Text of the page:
Petitioner is a state prisoner without counsel seeking a writ of habeas corpus. See 28 U.S.C. § 2254. Petitioner seeks leave to proceed in forma pauperis. See 28 U.S.C. § 1915(a). Examination of the in forma pauperis affidavit reveals that petitioner is unable to afford the costs of suit.
Petitioner challenges his June 25, 2001, conviction of attempted murder, discharging a firearm at another from a vehicle, discharging a firearm at a dwelling from a vehicle and assault with a deadly weapon rendered by a judge of the Yuba County Superior Court. The court has reviewed the petition pursuant to Rule 4 of the Rules Governing § 2254 Cases, and for the reasons explained below, the court finds that it appears petitioner has failed to exhaust the available state remedies with respect to any of his claims. Therefore, he must demonstrate good cause for this failure or obtain consent from the respondent to proceed despite his failure to exhaust.
A judge "entertaining an application for a writ of habeas corpus shall forthwith award the writ or issue an order directing the respondent to show cause why the writ should not be granted, unless it appears from the application that the applicant or person detained is not entitled thereto." 28 U.S.C. § 2243. It appears from the face of the application that the petitioner is not entitled to relief.
A district court may not grant a petition for a writ of habeas corpus unless "the applicant has exhausted the remedies available in the courts of the State," or unless there is no State corrective process or "circumstances exist that render such process ineffective to protect the rights of the applicant." 28 U.S.C. § 2254(b)(1). A petitioner satisfies the exhaustion requirement by presenting the "substance of his federal habeas corpus claim" to the state courts. Picard v. Connor, 404 U.S. 270, 278 (1971) (no exhaustion where the petitioner presented operative facts but not legal theory to state courts); see also Duncan v. Henry, 513 U.S. 364, 365 (1995)(to exhaust a claim, a state court "must surely be alerted to the fact that the prisoners are asserting claims under the United States Constitution"). Unless the respondent specifically consents to the court entertaining unexhausted claims, a petition containing such claims must be dismissed. See 28 U.S.C. § 2254(b)(3); Picard, 404 U.S. at 275. A claim is unexhausted if any state remedy is available. See O'Sullivan v. Boerckel, 526 U.S. 838, 848 (1999) (petitioner must seek discretionary review from state court of last resort); Roberts v. Arave, 874 F.2d 528, 529 (9th Cir. 1988)(no exhaustion where state supreme court referred petitioner's appeal of trial court's denial of post-conviction relief to lower appellate court and petitioner failed to appeal lower court's disposition of that appeal to state supreme court). For a California prisoner to exhaust, he must present his claims to the California Supreme Court on appeal in a petition for review or on post-conviction in a petition for a writ of habeas corpus. See Carey v. Saffold, 536 U.S. 223, 239-40 (2002) (describing California's habeas corpus procedure); Gatlin v. Madding, 189 F.3d 882, 888 (9th Cir. 1999) (to exhaust, prisoner must present claims on appeal to California Supreme Court in a petition for review).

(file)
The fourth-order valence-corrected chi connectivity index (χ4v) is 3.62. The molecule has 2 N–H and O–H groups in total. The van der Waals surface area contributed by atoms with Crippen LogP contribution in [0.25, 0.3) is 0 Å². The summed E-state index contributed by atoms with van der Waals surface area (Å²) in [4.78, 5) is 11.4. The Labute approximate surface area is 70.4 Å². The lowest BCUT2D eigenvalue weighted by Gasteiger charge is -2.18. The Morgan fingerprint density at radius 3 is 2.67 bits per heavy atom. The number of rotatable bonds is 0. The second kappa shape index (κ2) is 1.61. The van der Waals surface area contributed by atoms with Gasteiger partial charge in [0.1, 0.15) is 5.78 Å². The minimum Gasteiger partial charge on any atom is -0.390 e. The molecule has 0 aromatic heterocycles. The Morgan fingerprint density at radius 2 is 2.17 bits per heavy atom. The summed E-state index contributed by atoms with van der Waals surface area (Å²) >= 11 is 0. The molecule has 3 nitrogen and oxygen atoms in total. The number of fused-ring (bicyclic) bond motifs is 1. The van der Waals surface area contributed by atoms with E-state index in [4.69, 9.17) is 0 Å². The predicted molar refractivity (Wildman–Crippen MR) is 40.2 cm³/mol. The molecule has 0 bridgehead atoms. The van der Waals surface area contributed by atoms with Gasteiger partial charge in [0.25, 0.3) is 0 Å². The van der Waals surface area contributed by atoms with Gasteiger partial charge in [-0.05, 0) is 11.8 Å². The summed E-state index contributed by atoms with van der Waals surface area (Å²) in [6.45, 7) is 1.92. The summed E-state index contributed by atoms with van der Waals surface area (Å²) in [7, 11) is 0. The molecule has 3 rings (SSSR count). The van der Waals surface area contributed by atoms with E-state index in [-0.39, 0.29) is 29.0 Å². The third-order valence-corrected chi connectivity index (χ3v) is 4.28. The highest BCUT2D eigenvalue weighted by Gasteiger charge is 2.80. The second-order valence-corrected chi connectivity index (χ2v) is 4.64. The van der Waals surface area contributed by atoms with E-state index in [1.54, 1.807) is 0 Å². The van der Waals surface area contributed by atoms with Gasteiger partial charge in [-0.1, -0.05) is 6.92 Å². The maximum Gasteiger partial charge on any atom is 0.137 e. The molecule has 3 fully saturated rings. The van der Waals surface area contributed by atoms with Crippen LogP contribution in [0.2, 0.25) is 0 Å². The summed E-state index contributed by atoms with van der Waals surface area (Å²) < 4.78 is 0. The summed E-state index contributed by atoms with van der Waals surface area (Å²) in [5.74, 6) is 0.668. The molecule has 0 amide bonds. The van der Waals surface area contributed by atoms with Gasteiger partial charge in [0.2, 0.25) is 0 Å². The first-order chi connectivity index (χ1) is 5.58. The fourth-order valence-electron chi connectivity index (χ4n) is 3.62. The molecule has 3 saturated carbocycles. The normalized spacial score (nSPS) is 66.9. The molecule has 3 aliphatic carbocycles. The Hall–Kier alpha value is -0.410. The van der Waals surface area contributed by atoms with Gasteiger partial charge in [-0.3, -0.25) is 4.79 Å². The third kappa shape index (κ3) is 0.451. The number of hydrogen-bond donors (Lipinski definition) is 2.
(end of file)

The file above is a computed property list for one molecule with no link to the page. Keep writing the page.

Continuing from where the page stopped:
In the petition, petitioner alleges that he filed an appeal, but does not allege that he sought review of the appellate court's decision in the California Supreme Court. He also asserts that he sought post-conviction relief from the trial court, but does not allege that he filed any application for post-conviction relief in the California Supreme Court. Therefore, the court finds that petitioner failed to exhaust the available state remedies with respect to any of the claims in the federal petition. In order to proceed, petitioner must show cause for this failure or obtain from the respondent an express waiver of the exhaustion requirement.
Accordingly, it is ORDERED that:
1. Petitioner's May 15, 2008, request for leave to proceed in forma pauperis is granted;
2. Within 20 days from the date this order is served, petitioner either shall demonstrate that he presented to the California Supreme Court the claims on which he seeks relief in his federal habeas petition or obtain from the respondent an express waiver of the exhaustion requirement. Failure to comply with this order may result in a recommendation that this action be dismissed without prejudice on the ground that petitioner failed to exhaust the available state remedies; and,
3. The Clerk of the Court is directed to serve the May 15, 2008, petition and a copy of this order on Michael Patrick Farrell, Senior Assistant Attorney General for the State of California.
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